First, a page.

Out with the combustion engine, in with the electric vehicle.
As my original inventory made unmistakably clear, the mobility block, and in particular my daily commute to work, has been the single biggest contributor to my carbon footprint so far. For this reason, I summarized and contrasted possible alternatives in another blog post.
Probably unsurprisingly, the decision came down to the purchase of an electric vehicle, which I will use to commute to work in the future. We decided on the Mazda MX-30, which comes with a reasonably large (or small, as you prefer) battery pack for us, and otherwise leaves little to be desired.
We got rid of our 11 year old station wagon, with which we had great adventures and trips and whose huge trunk was very practical from time to time. In recent years, however, we've actually hardly used the size of the vehicle and also used it almost exclusively in city traffic - clearly not the normal stomping ground for the E-Class.
The big (and thirstiest) car in the fleet has found a new owner and we're doing a ring swap in the family: for longer journeys and holidays we're keeping the B-Class, which my wife also uses for normal everyday driving. For the commute to Hamburg, I use the Mazda and drive fully electric and emission-free. Of course, we charge it with green electricity (from the roof or the local electricity supplier).
A new era begins
Certainly, an electric vehicle is not the solution for everyone. For us it fits almost perfectly. We will generate enough electricity via the new PV system to be able to supply the electric vehicle in addition to consumer electricity and heating. We have two permanent parking spaces on the property, which we were able to equip with charging columns without any problems in the course of installing the solar system. So I can easily charge the electric car while I'm at home - the next morning the car is fully charged and ready to go.
The next few months will show to what extent my consumption figures correspond to reality.
Climate-friendly on the road
With the purchase of the electric car (and the solar system) we have removed the largest item from our carbon footprint. This will save us just over 5 tonnes of CO2 per year! I suspect my commute to work will increase by a few minutes (because I'll probably be travelling a bit slower on the motorway than before), but again, only time will tell.
That being said, my commute comfort actually increases a bit because the Mazda MX-30 has some very nice extras that I really look forward to in my day-to-day driving (e.g. the HeadUp display and especially the adaptive cruise control that automatically "floats" with traffic).
The purchase price of the Mazda is, of course, a real headache, but thanks to the BAFA bonus and the First Edition equipment, it's actually quite reasonable. As the running costs are massively lower (maintenance costs much lower, electricity costs much cheaper than petrol station, 10 years tax-free, cheaper insurance), I also hope that this investment will pay for itself over the years. However, this is certainly a calculation that can only be verified retrospectively.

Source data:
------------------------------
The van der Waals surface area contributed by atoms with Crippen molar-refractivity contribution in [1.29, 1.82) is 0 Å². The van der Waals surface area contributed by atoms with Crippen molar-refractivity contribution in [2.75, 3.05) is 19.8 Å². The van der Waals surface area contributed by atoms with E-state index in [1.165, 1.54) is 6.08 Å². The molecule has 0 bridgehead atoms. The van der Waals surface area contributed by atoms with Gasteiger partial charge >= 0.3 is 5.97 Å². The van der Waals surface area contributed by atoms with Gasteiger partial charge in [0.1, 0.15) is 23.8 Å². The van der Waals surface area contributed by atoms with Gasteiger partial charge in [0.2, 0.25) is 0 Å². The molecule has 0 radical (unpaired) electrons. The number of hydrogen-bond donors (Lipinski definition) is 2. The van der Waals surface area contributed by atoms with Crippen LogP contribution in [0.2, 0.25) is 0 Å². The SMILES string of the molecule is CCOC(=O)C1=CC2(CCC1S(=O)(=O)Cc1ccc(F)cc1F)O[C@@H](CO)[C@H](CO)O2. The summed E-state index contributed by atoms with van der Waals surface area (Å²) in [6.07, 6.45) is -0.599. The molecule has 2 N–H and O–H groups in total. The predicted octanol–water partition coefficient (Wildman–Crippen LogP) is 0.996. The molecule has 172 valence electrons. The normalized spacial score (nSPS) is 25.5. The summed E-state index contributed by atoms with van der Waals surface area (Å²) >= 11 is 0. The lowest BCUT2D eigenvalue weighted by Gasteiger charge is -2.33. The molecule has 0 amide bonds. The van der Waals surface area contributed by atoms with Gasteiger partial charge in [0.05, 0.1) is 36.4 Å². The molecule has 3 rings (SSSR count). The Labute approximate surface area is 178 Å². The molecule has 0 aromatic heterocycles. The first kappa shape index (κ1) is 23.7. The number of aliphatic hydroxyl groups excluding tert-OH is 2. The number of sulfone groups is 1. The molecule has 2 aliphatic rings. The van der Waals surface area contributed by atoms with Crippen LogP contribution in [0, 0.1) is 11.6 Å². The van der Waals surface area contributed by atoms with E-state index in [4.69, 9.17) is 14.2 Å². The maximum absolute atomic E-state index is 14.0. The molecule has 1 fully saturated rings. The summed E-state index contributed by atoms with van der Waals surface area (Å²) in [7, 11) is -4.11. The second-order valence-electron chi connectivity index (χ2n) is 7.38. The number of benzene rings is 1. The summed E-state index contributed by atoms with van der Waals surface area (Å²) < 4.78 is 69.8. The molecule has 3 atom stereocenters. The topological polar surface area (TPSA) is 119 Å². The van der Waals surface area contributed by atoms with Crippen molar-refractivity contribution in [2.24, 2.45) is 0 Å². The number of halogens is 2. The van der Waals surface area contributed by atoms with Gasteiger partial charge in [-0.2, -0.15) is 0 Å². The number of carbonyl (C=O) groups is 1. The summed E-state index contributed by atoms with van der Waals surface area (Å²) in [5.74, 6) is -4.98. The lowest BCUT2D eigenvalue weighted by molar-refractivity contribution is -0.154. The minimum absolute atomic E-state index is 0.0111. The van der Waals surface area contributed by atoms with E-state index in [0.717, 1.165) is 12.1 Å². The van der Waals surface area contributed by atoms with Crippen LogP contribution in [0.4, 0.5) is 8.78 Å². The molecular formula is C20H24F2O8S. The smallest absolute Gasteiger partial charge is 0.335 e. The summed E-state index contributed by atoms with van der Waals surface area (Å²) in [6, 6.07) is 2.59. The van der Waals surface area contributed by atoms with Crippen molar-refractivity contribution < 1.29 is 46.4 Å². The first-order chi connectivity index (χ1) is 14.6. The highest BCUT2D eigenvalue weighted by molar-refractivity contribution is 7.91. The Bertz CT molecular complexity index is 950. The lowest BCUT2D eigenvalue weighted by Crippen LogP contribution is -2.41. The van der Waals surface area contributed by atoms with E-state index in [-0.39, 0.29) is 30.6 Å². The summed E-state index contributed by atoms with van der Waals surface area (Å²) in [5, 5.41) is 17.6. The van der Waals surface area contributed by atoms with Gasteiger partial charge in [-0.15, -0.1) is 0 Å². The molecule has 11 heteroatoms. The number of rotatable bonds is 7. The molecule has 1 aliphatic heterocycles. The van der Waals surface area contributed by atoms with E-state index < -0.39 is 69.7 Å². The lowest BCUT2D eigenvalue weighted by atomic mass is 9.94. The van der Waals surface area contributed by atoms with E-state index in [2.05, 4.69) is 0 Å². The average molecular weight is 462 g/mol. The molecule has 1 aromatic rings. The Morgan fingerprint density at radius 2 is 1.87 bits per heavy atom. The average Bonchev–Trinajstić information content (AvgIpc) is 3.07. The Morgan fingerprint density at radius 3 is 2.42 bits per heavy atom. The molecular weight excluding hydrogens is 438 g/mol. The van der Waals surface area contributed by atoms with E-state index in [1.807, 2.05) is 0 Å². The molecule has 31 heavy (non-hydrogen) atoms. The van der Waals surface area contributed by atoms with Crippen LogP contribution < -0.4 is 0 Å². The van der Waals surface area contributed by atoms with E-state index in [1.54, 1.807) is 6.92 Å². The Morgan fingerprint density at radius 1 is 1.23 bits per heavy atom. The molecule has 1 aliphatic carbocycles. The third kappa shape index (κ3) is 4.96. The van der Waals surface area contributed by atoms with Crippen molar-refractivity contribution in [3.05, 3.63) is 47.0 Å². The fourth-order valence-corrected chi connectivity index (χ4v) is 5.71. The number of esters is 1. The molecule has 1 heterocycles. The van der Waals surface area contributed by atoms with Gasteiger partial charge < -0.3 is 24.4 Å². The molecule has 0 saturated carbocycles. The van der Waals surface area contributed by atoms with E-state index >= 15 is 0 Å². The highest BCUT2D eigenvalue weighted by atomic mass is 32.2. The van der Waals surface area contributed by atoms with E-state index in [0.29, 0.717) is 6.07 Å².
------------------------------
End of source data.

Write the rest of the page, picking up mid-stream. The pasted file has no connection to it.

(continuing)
Apart from this major change, we have continued to work on details. When it comes to food, we are already paying more attention to buying regional and seasonal products and giving preference to organic goods. This also reduces the family CO2 footprint by almost 800 kg per year. We could do even more if we ate a vegetarian diet - but we haven't reached that point yet.
Here we have reviewed our (normal) purchases of the last few months and have probably expected too high values for 2019. Also, we have been paying attention to longevity and quality for a while now and also buy some things used. Without us having to restrict ourselves here felt particularly, the CO2 climate calculator shows here for our key data 1.6 tCO2 less than for 2019.
And thanks to the big purchases in the last months, we have to save now anyway ;-)
Public emissions is the only category where we can't optimize anything directly. This is where the government's emissions are recorded and allocated to residents - e.g. administration, infrastructure, water supply, waste disposal, etc. Unfortunately, these emissions have increased compared to 2019, from 0.73 tonnes ofCO2 per resident to 0.86 tonnes. So for our household, that's 2.58 tonnes of CO2 emissions.
Although we have no influence at all on this item, it annoys me: not only is it the only area where we have not been able to reduce anything, on the contrary it has actually grown for 2021.
So for our 3 person household in 2021 we will generate approximately 11.84 tonnes ofCO2. This gives us aCO2 footprint per person of 3.94 tonnes peryear.
We will see later this year whether we have calculated correctly and our assumptions are correct. I will report here and, if necessary, correct values if we deviate from our plan. At the end of the year, we will then offset our CO2 emissions.
If the plan works out, 2021 will indeed be the first carbon neutral year of this household. :-) If that's not a reason to celebrate.
With this in mind: Happy New Year to you all!
Challenge: Climate neutrality.
I want to significantly reduce my carbon footprint already in 2021 and become climate neutral in the future. If you want to join me on this adventure and are interested in my progress and thoughts, I will report about it on this page.
If you have any ideas or are facing a similar task, I would be very happy about your comment or message.